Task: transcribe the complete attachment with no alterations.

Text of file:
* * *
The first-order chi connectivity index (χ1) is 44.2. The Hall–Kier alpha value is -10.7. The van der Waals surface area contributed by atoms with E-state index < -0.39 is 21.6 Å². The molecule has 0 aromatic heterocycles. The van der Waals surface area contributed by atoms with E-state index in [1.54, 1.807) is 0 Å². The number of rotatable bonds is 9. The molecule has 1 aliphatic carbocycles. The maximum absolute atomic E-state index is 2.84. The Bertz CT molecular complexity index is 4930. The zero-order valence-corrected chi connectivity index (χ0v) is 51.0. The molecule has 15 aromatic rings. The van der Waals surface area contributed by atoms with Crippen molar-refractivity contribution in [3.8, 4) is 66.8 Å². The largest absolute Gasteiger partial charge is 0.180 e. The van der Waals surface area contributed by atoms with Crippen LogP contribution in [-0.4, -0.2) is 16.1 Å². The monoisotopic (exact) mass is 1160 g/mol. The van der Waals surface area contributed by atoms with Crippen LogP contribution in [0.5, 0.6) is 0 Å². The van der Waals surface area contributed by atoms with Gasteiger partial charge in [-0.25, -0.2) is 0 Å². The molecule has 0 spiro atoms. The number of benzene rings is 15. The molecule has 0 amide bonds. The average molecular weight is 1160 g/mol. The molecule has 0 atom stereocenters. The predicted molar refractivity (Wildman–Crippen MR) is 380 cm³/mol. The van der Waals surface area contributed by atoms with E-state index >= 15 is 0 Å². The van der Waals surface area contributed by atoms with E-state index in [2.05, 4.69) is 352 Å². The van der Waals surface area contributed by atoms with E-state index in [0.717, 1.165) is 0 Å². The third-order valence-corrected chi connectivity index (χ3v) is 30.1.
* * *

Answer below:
The first-order chi connectivity index (χ1) is 44.2. The Hall–Kier alpha value is -10.7. The van der Waals surface area contributed by atoms with E-state index < -0.39 is 21.6 Å². The molecule has 0 aromatic heterocycles. The van der Waals surface area contributed by atoms with E-state index in [1.54, 1.807) is 0 Å². The number of rotatable bonds is 9. The molecule has 1 aliphatic carbocycles. The maximum absolute atomic E-state index is 2.84. The Bertz CT molecular complexity index is 4930. The zero-order valence-corrected chi connectivity index (χ0v) is 51.0. The molecule has 15 aromatic rings. The van der Waals surface area contributed by atoms with Crippen molar-refractivity contribution in [3.8, 4) is 66.8 Å². The largest absolute Gasteiger partial charge is 0.180 e. The van der Waals surface area contributed by atoms with Crippen LogP contribution in [-0.4, -0.2) is 16.1 Å². The monoisotopic (exact) mass is 1160 g/mol. The van der Waals surface area contributed by atoms with Crippen LogP contribution in [0.5, 0.6) is 0 Å². The van der Waals surface area contributed by atoms with Gasteiger partial charge in [-0.25, -0.2) is 0 Å². The molecule has 0 spiro atoms. The number of benzene rings is 15. The molecule has 0 amide bonds. The average molecular weight is 1160 g/mol. The molecule has 0 atom stereocenters. The predicted molar refractivity (Wildman–Crippen MR) is 380 cm³/mol. The van der Waals surface area contributed by atoms with E-state index >= 15 is 0 Å². The van der Waals surface area contributed by atoms with E-state index in [2.05, 4.69) is 352 Å². The van der Waals surface area contributed by atoms with E-state index in [0.717, 1.165) is 0 Å². The third-order valence-corrected chi connectivity index (χ3v) is 30.1.